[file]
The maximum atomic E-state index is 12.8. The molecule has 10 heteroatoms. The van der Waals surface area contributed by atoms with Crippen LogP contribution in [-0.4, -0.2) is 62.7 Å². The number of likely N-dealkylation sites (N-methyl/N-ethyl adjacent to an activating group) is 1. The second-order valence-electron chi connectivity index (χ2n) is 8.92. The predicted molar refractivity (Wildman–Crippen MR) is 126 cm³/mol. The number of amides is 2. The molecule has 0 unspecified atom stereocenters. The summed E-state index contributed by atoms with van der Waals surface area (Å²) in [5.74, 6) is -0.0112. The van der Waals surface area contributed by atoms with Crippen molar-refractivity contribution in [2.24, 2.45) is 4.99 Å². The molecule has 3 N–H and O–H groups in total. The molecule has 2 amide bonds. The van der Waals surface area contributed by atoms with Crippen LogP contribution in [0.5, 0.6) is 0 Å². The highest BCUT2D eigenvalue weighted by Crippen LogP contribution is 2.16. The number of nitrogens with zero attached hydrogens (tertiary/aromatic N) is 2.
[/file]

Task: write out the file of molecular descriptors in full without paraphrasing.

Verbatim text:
The maximum atomic E-state index is 12.8. The molecule has 10 heteroatoms. The van der Waals surface area contributed by atoms with Crippen LogP contribution in [-0.4, -0.2) is 62.7 Å². The number of likely N-dealkylation sites (N-methyl/N-ethyl adjacent to an activating group) is 1. The second-order valence-electron chi connectivity index (χ2n) is 8.92. The predicted molar refractivity (Wildman–Crippen MR) is 126 cm³/mol. The number of amides is 2. The molecule has 0 unspecified atom stereocenters. The summed E-state index contributed by atoms with van der Waals surface area (Å²) in [5.74, 6) is -0.0112. The van der Waals surface area contributed by atoms with Crippen molar-refractivity contribution in [2.24, 2.45) is 4.99 Å². The molecule has 3 N–H and O–H groups in total. The molecule has 2 amide bonds. The van der Waals surface area contributed by atoms with Crippen LogP contribution in [0.5, 0.6) is 0 Å². The highest BCUT2D eigenvalue weighted by Crippen LogP contribution is 2.16. The number of nitrogens with zero attached hydrogens (tertiary/aromatic N) is 2.